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Broken Things, Part 2

Why does it matter? We all know there was an earthquake. We all know that tens if not hundreds of thousands of lives have been lost. How will images that are slightly better, or slideshows that are properly edited, make the situation in Haiti any better?

Photographers, and the media in general, are always a little stumped by this question. To be honest, most Haitians won't see any immediate benefit. Like anything else, the positive affects of a strong media presence will come with time.

To be fair, this is always a tough situation. On one hand you have people accusing the media of being vultures and seeking to profit from this horror. While on the other hand you have victims of the tragedy literally begging journalists to tell the world their story.

It is a huge burden, as a journalist you have to get this right.

First, let's be perfectly clear, take a photographer like Ron Haviv, who is quoted as making at least 15 trips to Haiti in the New York Times Lens blog, a few days back. I'll guarantee you that Ron has never cleared a dime in profit from these trips, and never will. Photojournalists always lose money going to Haiti. Publishers don't care, never will. Even as I write this editors are trying to figure out how to pull people out of there.

Three weeks from now, as far as journalism goes, Haiti will be back off the radar screen where it has been for the last twenty years or so.

This is why it's so important to get it right when you can. As photographers we've got a small window to get a little bit of great work published out of Haiti. We have, maybe two weeks to add another chapter to the permanent record of the ongoing human nightmare that is Haiti.

This is also why poor photography, published poorly is so damaging. People are only going to look so many times. Once their quota on the subject is filled, they'll stop looking. This past week has shown me very few memorable images. I'm afraid as photographers we've missed our window to make a lasting impact on our viewers with Haiti.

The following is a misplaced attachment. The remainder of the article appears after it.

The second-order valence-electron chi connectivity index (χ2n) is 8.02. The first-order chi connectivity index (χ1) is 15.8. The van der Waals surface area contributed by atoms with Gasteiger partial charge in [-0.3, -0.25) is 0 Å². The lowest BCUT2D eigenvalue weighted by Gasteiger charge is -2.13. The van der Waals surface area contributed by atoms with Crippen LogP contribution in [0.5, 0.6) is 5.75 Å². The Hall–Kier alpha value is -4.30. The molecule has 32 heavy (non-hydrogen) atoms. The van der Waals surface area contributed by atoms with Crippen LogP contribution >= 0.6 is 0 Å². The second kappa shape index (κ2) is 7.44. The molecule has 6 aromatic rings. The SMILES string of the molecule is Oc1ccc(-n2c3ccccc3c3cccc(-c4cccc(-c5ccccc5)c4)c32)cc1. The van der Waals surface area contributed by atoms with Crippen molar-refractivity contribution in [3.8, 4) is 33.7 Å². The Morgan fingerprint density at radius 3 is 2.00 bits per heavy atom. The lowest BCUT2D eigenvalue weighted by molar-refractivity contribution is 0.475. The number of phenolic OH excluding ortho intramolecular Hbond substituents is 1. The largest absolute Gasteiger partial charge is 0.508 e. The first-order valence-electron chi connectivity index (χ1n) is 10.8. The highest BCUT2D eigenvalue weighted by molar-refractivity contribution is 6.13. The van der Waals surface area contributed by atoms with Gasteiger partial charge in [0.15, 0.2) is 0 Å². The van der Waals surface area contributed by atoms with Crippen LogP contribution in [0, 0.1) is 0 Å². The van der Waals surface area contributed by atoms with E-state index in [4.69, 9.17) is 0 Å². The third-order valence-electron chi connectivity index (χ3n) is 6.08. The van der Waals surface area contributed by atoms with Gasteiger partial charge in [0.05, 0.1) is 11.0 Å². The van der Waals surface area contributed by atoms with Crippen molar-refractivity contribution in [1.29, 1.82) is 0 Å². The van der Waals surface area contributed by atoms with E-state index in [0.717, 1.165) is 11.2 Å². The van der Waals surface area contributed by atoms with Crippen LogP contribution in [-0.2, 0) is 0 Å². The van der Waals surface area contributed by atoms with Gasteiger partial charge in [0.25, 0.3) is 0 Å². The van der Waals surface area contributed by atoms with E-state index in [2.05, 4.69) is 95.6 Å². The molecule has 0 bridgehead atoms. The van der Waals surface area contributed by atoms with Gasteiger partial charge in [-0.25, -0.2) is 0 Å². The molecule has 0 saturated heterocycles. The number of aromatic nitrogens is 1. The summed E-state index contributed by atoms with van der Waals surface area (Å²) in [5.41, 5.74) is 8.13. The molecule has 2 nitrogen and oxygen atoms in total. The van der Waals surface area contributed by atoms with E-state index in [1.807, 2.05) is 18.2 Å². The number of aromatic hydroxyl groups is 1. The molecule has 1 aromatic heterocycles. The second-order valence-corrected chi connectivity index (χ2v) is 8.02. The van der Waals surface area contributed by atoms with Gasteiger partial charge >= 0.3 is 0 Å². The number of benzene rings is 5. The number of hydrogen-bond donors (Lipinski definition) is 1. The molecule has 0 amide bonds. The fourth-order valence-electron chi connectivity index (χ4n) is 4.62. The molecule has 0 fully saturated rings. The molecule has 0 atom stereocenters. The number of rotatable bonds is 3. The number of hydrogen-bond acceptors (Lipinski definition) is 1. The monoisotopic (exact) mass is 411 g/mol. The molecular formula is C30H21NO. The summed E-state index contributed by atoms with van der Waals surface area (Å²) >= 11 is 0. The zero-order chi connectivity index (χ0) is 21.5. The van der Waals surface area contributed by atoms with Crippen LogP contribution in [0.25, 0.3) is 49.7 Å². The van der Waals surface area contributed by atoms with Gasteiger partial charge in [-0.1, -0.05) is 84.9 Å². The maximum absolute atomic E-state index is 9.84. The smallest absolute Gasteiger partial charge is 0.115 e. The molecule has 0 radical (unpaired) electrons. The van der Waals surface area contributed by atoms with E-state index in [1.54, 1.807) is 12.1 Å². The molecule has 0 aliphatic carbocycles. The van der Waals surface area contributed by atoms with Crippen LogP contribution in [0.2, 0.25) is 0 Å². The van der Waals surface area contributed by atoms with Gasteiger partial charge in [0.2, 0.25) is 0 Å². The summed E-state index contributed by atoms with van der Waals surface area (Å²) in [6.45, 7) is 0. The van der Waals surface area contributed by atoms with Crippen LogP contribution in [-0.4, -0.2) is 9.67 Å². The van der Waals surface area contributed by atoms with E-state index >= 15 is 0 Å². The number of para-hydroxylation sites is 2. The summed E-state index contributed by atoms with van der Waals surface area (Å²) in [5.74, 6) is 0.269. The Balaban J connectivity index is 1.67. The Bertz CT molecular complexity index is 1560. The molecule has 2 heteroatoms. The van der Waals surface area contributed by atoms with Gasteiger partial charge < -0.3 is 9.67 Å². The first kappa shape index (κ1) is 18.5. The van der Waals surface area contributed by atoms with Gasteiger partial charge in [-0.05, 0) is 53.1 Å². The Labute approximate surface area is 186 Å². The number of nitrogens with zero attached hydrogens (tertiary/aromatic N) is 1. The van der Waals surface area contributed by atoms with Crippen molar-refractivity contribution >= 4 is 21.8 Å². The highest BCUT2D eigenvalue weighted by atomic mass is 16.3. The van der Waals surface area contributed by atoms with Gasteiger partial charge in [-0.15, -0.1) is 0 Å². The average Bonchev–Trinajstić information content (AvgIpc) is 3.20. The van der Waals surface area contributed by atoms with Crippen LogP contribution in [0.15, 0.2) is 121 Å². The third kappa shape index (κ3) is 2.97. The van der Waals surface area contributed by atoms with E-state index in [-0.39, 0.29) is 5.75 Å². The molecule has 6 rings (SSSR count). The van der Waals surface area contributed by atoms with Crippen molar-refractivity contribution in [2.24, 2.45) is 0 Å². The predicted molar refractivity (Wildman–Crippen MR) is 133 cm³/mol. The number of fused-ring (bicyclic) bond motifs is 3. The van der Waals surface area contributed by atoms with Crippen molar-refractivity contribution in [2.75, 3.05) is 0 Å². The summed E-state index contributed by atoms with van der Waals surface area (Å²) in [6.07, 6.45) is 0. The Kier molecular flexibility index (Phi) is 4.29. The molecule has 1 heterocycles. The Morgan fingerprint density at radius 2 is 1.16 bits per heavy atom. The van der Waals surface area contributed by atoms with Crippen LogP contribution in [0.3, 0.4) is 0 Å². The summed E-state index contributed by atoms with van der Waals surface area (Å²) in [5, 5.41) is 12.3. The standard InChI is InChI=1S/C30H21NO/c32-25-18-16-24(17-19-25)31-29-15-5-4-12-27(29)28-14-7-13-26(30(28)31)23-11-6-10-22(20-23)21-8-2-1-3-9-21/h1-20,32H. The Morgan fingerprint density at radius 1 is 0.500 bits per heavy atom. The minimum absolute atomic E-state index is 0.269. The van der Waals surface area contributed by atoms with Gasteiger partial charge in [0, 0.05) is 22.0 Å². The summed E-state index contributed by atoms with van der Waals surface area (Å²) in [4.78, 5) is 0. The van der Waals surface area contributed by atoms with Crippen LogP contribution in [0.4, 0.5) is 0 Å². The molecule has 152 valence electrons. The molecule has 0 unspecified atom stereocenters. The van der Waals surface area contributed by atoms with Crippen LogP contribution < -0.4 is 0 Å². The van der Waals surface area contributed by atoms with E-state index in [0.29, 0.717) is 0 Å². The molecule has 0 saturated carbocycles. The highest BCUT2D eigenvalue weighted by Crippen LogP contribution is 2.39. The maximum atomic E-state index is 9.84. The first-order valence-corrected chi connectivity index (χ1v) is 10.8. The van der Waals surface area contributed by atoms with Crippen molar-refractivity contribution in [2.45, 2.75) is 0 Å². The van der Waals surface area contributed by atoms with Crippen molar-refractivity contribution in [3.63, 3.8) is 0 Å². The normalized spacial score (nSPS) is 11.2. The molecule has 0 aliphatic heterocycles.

What, now we have to wait until the next calamity to get people to pay attention to Haiti again?

This is why aid workers get so upset with the media. We ignore things until people start dying, and by then it's too late to make things right.

I was tasked with telling a small story of one man, his child and the community that supports them (this past week). It's a small story to me, but it's their life. In the end it's a story about a man saving a child, who winds up saving himself.

We as journalists, need to tell this same story about Haiti.

Broken Things

Last week it was suggested that the disaster in Haiti was of such a great magnitude that anyone on the ground with a cellphone could make lasting images that the rest of the world would never forget.

Not likely, (I thought) but I gave it a week.

After thousands of images, on dozens of different sites, my initial reaction was confirmed. World shocking events such as this need to be properly documented by great photographers. I'm not even talking photojournalists here. Think of Joel Meyerowitz's work on the World Trade Center as an example.

Sure, the usual players got professionals on the ground, and they did a very good job under trying conditions. There were some good images made, but by and large, the coverage was very weak.

I'm not just talking about the image quality, but the presentation. Online, you don't have the tools of image size, or placement to impact viewers. A slideshow is a slideshow. Besides filling up the viewers screen, there's not much more you can do to make it different or better (besides having great images of course).

Oh yeah, you could try editing a little bit. There's no photographer working today that can hold a viewer's attention and deliver lasting impact throughout a fifty image slideshow (created from a few hours shooting). Editors, your job is to get the best images possible, and then edit them in a meaningful way. Not to throw-up ever image that you possible can, as fast as you can.

For those publications that insist on regenerating ads for each image on your slideshow, shame on you. The market will eventually punish you for this.

There's more to write on this subject. I promise to do it soon, but my flight is boarding.

One more thing that doesn't work. You know that new body imaging machine that the TSA is trying out? I gave it a go today. Now, not only do you still have to remove all the metal items from your clothing, but you also have to remove all paper and plastic items as well.

How does that make sense?

I mean, even the fact that there will soon be bootlegged, naked images of me and my fellow travelers on the internet as soon as the system gets hacked (or perhaps a Freedom of Information request gets approved) doesn't make it any better.